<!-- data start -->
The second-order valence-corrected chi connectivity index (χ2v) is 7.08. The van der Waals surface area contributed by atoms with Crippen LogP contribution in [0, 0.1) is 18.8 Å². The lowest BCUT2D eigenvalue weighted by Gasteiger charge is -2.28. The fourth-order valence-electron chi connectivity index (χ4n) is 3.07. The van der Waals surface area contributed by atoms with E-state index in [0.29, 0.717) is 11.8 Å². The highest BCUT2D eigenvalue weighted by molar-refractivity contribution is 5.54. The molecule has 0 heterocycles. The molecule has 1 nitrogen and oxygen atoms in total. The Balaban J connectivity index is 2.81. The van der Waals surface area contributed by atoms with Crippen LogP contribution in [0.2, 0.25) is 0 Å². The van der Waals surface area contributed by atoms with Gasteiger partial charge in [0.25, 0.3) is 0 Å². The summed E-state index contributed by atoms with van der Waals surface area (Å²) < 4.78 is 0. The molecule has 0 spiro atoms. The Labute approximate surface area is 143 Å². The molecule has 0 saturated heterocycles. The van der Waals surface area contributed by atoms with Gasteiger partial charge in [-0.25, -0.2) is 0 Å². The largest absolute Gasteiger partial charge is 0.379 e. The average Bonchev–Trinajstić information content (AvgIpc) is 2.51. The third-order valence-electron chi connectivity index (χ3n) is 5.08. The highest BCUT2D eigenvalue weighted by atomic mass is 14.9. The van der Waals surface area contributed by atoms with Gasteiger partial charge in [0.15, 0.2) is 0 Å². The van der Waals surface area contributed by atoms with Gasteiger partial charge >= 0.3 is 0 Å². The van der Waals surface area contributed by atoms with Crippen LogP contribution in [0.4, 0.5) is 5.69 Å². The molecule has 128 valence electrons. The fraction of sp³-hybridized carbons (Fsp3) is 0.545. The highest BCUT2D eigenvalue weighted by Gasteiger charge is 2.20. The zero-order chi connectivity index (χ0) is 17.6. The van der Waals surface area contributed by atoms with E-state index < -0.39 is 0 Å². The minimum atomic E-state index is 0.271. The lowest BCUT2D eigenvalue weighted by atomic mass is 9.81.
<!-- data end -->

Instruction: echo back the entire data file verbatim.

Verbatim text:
The second-order valence-corrected chi connectivity index (χ2v) is 7.08. The van der Waals surface area contributed by atoms with Crippen LogP contribution in [0, 0.1) is 18.8 Å². The lowest BCUT2D eigenvalue weighted by Gasteiger charge is -2.28. The fourth-order valence-electron chi connectivity index (χ4n) is 3.07. The van der Waals surface area contributed by atoms with E-state index in [0.29, 0.717) is 11.8 Å². The highest BCUT2D eigenvalue weighted by molar-refractivity contribution is 5.54. The molecule has 0 heterocycles. The molecule has 1 nitrogen and oxygen atoms in total. The Balaban J connectivity index is 2.81. The van der Waals surface area contributed by atoms with Crippen LogP contribution in [0.2, 0.25) is 0 Å². The van der Waals surface area contributed by atoms with Gasteiger partial charge in [0.25, 0.3) is 0 Å². The summed E-state index contributed by atoms with van der Waals surface area (Å²) < 4.78 is 0. The molecule has 0 spiro atoms. The Labute approximate surface area is 143 Å². The molecule has 0 saturated heterocycles. The van der Waals surface area contributed by atoms with Gasteiger partial charge in [-0.25, -0.2) is 0 Å². The largest absolute Gasteiger partial charge is 0.379 e. The average Bonchev–Trinajstić information content (AvgIpc) is 2.51. The third-order valence-electron chi connectivity index (χ3n) is 5.08. The highest BCUT2D eigenvalue weighted by atomic mass is 14.9. The van der Waals surface area contributed by atoms with Gasteiger partial charge in [0.15, 0.2) is 0 Å². The van der Waals surface area contributed by atoms with Gasteiger partial charge >= 0.3 is 0 Å². The van der Waals surface area contributed by atoms with Crippen LogP contribution in [0.4, 0.5) is 5.69 Å². The molecule has 128 valence electrons. The fraction of sp³-hybridized carbons (Fsp3) is 0.545. The highest BCUT2D eigenvalue weighted by Gasteiger charge is 2.20. The zero-order chi connectivity index (χ0) is 17.6. The van der Waals surface area contributed by atoms with E-state index < -0.39 is 0 Å². The minimum atomic E-state index is 0.271. The lowest BCUT2D eigenvalue weighted by atomic mass is 9.81.